While it's obvious Malaysia Airlines has learned from its communication errors in the wake of the disappearance of MH370 earlier this year, it's tragic they must now exercise their new, far more transparent news-sharing policy, in this way.
Until the wreckage is recovered, examined, and official international agencies have their say on this, here is what we know about MH17:
· The AP reports that Anton Gerashenko, an adviser to Ukraine's interior minister, said on his Facebook page (hmm) that "the plane was flying at an altitude of 10,000 meters (33,000 feet). He also said it was hit by a missile fired from a Buk launcher, which can fire missiles up to an altitude of 22,000 meters (72,000 feet)." The article then reports that Ukrainian President, Petro Poroshenko, was quick to say that his forces weren't the ones to shoot down the plane.
· The aircraft involved is tail number 9M-MRD, a Boeing 777-200ER, the same plane type as MH370, which was tail number 9M-MRO. That's about the only similarity thus far between the incidents. MH370 was lost while en route from Kuala Lumpur to Beijing, and search is now concentrated in the Indian Ocean, off Australia's west coast.
· Flight tracking websites such as FlightRadar24 show that the aircraft flew from Kuala Lumpur to Amsterdam the day prior, July 16, without incident, and departed again today for Kuala Lumpur with a 30-minute delay.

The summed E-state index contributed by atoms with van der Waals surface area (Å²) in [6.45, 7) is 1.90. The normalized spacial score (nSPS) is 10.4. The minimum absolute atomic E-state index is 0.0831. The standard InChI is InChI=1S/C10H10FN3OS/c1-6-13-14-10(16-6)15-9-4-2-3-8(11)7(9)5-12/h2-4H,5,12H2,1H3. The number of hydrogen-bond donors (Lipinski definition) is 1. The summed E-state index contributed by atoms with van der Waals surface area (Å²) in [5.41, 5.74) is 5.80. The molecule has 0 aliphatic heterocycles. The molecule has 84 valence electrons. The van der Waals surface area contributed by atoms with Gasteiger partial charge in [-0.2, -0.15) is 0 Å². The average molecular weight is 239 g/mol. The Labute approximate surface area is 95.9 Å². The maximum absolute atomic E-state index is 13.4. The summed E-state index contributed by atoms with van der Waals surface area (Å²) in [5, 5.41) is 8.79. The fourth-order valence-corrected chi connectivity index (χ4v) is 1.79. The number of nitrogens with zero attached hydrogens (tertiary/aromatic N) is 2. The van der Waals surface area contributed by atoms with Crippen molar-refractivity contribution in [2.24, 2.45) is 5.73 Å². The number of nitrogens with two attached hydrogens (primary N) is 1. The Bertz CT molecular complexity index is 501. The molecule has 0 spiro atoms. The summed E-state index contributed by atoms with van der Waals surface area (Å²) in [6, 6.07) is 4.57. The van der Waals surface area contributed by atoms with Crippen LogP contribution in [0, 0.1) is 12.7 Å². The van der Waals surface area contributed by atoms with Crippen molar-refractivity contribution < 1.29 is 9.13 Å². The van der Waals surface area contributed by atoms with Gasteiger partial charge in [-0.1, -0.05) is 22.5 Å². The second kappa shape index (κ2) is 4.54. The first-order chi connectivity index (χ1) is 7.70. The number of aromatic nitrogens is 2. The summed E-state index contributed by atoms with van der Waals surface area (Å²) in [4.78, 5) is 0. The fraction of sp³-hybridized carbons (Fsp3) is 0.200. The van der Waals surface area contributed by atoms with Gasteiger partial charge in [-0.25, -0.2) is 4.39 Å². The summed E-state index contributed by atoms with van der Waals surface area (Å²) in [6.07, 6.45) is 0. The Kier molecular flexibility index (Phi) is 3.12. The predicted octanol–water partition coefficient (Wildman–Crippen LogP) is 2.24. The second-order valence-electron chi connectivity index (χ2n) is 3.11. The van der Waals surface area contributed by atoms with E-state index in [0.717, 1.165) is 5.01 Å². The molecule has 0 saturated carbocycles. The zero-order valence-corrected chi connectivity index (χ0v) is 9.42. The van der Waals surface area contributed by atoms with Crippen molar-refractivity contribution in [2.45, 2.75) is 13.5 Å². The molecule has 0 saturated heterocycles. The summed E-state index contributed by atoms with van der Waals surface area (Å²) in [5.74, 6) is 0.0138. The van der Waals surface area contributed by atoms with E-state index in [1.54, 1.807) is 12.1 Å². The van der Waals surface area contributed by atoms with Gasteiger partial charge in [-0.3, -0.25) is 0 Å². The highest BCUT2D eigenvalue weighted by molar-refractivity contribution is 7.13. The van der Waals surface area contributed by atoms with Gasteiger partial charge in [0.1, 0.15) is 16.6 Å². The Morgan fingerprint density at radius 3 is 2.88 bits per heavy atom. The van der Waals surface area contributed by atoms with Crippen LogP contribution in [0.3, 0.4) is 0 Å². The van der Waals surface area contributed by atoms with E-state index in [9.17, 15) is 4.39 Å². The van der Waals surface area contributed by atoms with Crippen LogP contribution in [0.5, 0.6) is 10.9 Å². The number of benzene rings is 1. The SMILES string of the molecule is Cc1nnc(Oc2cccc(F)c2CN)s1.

· While the crisis in the Ukraine is an active war zone as fighting rages between Ukrainians and pro-Russian rebels, the track flown by MH17 is a valid international air route between Europe and Asia, a "skyway," if you will. Either the aircraft was behaving suspiciously enough to alarm factions on the ground, or the missile launcher was trigger-happy. Regardless, catastrophic mistakes were made on one or both ends.
· Naturally, Wikipedia has a listing of airline shoot down incidents, including both Korean Air 7 and Iran Air 655, which were shot down over 20 years ago.
· A temporary flight restriction (NOTAM) has been issued by the FAA, for all US aircraft to stay clear of the disputed region, no matter their altitude. International airlines like Lufthansa, Virgin Atlantic and Air France are making the independent decision to re-route their flights through less contentious air space.
· Photos emerging on social media should be taken with a grain of salt. A Ukrainian transport plane recently crashed in the area as well, and images may be confused.
· The last known photo of the aircraft was taken by Dutch planespotter Tom Warners as it took off from Amsterdam. Warners tweeted it from his @SchipholSpot twitter account:
Here is my picture of Malaysia Airlines 9M-MRD taking off from Schiphol today. My thoughts are with pax and crew. pic.twitter.com/zuILsQCzy6— Tom Warners (@SchipholSpot) July 17, 2014
[Photos: Aero Icarus, FlightRadar24]